Meanwhile – I headed off to see the Rag and Moan Men lead by Martin Wood who never ceases to amaze and inform with his encyclopaedic knowledge of all things old blues.  Once again it was a great mix of well-loved and obscure. Andy Wilkin provides a solid yet varied cajon rhythm support completed by the highly musical bass playing of – Dominic Geraghty.  Together they produce a stylistically ‘laid back and contented’ delivery of a style that is very much Martin’s own.  With songs such as Robert Nighthawk’s ‘Take It Easy’, That’s Alright (not by Jimmy Read but Sam Chatmon – we were politely informed), and finishing with ‘Bright Lights, Big City’ the crowded courtyard arena felt thoroughly entertained.

I was only able to see a few short minutes of Big Boy Bloater on the main stage before heading off to prepare for my own set.  How I wish I could have stayed.  He has one of those huge gravelly voices that is so right.  It just works.  And as this was a solo performance, his impressive use of loops gave a totally complete, authentic and rounded performance.  This was a fine example of loop work at its very best.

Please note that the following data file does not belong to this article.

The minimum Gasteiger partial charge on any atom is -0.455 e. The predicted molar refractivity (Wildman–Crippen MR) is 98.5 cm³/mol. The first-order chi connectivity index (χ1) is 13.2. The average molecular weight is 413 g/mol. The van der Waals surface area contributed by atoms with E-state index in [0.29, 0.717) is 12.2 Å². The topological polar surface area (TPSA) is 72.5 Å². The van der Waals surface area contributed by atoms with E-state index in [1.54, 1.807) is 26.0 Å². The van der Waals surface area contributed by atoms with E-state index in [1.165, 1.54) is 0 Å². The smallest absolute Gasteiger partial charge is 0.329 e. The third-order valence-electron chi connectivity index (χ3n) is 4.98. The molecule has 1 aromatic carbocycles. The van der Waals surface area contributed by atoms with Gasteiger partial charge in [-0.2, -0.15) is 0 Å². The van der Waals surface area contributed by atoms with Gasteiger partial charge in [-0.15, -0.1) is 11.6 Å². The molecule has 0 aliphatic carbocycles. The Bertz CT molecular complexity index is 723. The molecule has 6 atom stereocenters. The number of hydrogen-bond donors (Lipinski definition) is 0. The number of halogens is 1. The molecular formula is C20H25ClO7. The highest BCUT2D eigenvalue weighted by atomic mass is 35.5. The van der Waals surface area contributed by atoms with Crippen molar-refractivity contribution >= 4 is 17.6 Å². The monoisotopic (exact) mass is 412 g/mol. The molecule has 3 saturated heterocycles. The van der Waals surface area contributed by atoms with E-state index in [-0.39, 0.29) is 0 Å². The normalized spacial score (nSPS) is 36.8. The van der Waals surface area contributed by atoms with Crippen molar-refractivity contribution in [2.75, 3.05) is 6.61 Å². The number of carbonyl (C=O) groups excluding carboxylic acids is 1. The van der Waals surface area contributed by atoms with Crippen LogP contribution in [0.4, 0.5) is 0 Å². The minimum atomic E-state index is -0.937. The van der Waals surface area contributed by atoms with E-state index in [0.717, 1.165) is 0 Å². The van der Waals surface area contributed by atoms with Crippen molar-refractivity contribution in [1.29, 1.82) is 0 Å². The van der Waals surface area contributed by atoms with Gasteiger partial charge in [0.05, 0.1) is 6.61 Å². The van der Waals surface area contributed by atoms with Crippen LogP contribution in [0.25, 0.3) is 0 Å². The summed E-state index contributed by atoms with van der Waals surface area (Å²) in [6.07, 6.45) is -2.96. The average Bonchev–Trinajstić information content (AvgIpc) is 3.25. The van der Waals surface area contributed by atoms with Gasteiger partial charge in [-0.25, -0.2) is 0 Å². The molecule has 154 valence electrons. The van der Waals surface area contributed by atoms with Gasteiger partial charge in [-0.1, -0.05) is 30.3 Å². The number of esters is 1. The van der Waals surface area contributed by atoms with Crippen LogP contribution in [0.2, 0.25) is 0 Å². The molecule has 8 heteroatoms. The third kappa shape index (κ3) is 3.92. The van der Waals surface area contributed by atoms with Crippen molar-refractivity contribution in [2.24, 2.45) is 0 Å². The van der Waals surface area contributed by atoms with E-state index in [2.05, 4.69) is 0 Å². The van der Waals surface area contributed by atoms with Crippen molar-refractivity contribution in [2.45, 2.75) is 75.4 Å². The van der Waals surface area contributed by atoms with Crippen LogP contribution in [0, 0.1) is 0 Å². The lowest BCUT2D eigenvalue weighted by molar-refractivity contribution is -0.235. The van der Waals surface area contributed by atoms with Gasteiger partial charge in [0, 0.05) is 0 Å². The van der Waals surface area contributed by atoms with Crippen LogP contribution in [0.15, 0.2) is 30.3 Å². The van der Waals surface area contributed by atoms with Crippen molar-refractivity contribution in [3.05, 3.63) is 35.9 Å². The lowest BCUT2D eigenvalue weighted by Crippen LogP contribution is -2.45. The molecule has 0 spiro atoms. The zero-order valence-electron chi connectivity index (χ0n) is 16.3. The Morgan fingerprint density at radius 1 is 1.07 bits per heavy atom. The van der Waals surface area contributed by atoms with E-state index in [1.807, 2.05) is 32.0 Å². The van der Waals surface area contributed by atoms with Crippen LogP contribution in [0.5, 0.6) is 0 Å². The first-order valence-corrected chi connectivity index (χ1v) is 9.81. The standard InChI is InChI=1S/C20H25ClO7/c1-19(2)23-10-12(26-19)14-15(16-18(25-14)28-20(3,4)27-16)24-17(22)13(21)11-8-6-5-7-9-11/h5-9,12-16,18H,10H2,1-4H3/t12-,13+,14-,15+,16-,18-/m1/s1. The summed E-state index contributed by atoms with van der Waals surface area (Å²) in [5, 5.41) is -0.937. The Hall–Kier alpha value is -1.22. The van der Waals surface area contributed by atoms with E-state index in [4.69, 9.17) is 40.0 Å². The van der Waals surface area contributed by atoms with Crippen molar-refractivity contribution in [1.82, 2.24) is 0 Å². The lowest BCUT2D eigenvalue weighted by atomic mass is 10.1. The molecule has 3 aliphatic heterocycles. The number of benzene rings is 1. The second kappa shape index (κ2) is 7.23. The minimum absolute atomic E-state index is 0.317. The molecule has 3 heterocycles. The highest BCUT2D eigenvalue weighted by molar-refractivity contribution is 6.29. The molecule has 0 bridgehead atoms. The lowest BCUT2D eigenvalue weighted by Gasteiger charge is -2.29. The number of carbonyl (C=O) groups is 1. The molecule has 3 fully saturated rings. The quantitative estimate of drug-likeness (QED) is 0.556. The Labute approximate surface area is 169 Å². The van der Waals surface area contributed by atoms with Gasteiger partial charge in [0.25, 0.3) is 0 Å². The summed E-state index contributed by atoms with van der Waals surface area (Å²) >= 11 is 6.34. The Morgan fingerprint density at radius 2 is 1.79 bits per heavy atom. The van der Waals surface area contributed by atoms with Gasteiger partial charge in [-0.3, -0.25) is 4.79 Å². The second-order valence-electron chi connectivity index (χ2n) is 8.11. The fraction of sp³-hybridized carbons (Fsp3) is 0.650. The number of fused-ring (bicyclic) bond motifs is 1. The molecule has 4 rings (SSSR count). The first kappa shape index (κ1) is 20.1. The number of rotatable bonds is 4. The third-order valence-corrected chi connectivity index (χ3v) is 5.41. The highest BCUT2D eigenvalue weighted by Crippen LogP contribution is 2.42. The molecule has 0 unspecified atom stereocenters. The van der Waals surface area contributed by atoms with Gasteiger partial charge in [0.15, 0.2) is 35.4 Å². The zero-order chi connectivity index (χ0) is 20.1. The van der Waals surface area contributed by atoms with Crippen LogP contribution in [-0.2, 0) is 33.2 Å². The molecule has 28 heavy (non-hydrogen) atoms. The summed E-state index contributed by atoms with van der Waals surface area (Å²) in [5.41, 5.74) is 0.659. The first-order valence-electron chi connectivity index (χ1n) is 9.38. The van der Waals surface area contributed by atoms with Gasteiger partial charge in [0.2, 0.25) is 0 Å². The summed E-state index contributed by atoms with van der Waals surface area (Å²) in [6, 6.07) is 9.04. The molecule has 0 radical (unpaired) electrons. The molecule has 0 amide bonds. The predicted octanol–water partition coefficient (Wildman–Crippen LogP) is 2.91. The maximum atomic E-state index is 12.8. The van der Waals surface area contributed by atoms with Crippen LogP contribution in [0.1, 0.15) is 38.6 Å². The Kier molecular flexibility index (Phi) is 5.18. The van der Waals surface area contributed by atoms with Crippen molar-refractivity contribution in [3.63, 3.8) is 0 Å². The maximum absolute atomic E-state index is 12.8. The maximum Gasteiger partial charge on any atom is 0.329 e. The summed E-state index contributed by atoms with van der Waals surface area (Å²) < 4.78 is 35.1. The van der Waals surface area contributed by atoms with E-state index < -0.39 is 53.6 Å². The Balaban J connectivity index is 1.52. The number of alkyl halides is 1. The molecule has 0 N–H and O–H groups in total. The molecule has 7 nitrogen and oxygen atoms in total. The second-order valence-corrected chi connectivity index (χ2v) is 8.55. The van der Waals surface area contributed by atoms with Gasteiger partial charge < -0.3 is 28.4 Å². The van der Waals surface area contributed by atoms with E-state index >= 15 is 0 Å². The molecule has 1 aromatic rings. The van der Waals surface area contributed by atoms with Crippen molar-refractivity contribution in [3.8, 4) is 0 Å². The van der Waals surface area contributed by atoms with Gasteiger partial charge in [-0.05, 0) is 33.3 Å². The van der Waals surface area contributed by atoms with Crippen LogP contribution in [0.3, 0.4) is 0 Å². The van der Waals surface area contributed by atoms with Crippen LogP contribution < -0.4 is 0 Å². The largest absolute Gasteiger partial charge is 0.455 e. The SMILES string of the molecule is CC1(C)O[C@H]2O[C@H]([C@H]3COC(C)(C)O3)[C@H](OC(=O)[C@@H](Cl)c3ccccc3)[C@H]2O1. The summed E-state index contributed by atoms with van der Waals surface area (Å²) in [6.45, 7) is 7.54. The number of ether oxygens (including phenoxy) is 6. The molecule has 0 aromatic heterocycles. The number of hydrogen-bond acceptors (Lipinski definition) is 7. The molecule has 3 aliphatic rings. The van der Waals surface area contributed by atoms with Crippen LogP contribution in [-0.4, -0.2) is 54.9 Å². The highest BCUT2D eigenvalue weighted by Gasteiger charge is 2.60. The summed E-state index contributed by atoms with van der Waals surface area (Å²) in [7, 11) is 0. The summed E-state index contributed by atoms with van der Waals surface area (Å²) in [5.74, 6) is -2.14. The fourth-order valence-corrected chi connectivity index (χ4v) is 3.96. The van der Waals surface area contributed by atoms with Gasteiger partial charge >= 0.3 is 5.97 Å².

I had to leave, but modesty prevents me from further comment on our set.  I caught I glimpse of Sister Cookie whipping the crowd into a frenzy at the end of her set – and Big Jo Louis and his Blue Kings kicking off the final performance of the evening, before lack of oxygen got the better of me and I took myself home to continue my jet-lag recovery.

With additional performances from Little Barrie, John J Presley, Blues Cruise, Hipbone Slim, Tete Frite, Greg Mayston, Johnny Marvels Blues Groove and Millie & The Millionaires, the Big Yella Festival can chalk up another great success.
29th May 2017 John Cee Stannard

Mike Vernon & The Mighty Combo
Norden Farm Arts Centre
19th February 2017
Published in Blues In Britain magazine April 2017